Netanyahu reportedly insists that the biblical book of Genesis is his justification for keeping the settlement bloc around Beit El, which makes it even less clear why he is all of a sudden issuing new demands.
With the new settlement blocs added, Israel now intends to annex a minimum of 13% of the West Bank, and is only considering giving the Palestinians a fraction of that amount in Israeli territory in exchange. The Palestinians have reportedly rejected the demand, but that doesn't seem to have changed the Israeli perspective that Beit El is now "part of the deal."
Netanyahu Hardens Settlement Demands in Peace Talks
Reuters and Voice of America
JERUSALEM (January 16, 2014) -- Israel's prime minister has increased the amount of occupied territory he wants to keep after any peace deal with the Palestinians, state media reported on Thursday, a move that could complicate US-backed efforts to reach an accord.
Benjamin Netanyahu's spokesman declined to comment on the report he had added a bloc of Israeli-settled land near the Palestinian governmental seat in the occupied West Bank to a list of enclaves Israel intends to retain.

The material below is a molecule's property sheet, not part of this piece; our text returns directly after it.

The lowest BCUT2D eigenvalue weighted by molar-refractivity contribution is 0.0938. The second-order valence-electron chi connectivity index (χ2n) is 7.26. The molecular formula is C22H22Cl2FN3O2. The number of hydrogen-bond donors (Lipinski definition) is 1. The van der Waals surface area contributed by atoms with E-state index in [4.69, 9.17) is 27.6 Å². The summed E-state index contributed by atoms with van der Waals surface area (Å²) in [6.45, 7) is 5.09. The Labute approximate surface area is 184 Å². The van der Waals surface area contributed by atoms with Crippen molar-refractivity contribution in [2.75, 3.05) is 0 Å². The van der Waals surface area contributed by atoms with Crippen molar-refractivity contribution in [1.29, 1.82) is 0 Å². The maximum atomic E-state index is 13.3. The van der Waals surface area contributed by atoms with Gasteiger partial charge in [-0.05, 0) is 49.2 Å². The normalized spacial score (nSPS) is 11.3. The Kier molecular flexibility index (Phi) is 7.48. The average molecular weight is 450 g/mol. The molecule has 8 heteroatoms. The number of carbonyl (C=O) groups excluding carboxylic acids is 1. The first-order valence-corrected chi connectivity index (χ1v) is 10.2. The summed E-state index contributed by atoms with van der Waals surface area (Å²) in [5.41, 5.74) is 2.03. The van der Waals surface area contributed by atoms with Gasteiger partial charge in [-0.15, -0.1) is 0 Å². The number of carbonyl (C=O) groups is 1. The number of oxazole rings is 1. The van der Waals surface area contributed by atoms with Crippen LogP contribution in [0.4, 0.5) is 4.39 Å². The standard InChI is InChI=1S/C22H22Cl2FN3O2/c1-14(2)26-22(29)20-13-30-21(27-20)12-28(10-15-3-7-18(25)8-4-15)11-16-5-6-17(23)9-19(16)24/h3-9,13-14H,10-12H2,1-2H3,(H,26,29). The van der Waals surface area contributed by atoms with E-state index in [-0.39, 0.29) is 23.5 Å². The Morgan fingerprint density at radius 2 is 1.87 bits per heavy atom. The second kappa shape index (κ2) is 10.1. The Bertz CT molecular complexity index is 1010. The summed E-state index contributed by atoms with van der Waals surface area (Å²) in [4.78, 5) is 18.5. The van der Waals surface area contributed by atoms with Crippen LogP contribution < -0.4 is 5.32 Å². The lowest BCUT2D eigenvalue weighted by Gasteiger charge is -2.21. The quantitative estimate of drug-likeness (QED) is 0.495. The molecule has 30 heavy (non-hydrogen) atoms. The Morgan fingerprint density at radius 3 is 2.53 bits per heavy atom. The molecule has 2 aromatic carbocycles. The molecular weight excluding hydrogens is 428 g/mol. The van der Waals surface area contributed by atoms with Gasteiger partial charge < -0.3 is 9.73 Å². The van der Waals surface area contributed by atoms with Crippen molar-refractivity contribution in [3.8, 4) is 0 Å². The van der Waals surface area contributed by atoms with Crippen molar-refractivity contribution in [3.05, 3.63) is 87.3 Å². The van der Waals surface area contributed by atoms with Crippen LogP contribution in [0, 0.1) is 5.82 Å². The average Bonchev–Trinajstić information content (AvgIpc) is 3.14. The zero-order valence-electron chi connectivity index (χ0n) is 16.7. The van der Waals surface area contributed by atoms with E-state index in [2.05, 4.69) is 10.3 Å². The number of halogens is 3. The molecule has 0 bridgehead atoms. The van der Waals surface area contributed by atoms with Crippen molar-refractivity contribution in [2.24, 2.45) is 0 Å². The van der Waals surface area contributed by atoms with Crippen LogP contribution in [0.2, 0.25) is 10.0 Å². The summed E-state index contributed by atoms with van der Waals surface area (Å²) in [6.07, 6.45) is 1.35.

That would leave 13 percent of the West Bank in Israeli hands, Israel's Army Radio said, a prospect likely to dismay Palestinians who want the area for a future state. There was no immediate comment from Palestinian President Mahmoud Abbas.
Netanyahu had also departed from past peace blueprints that had envisaged an equal trade of land inside Israel for any West Bank areas it retained, the radio station said.
Instead, Netanyahu has offered to buy some of the settlement land from the Palestinians, but they had rejected such a deal, it added.
The station attributed its information to an anonymous source familiar with the details of five-month-old, US-brokered peace talks between Israel and the Palestinians.
According to the report, Netanyahu told US Secretary of State John Kerry that Israel intends to hold on to the Beit El settlement enclave in addition to the Etzion, Maale Adumim and Ariel blocs it has long said it would keep.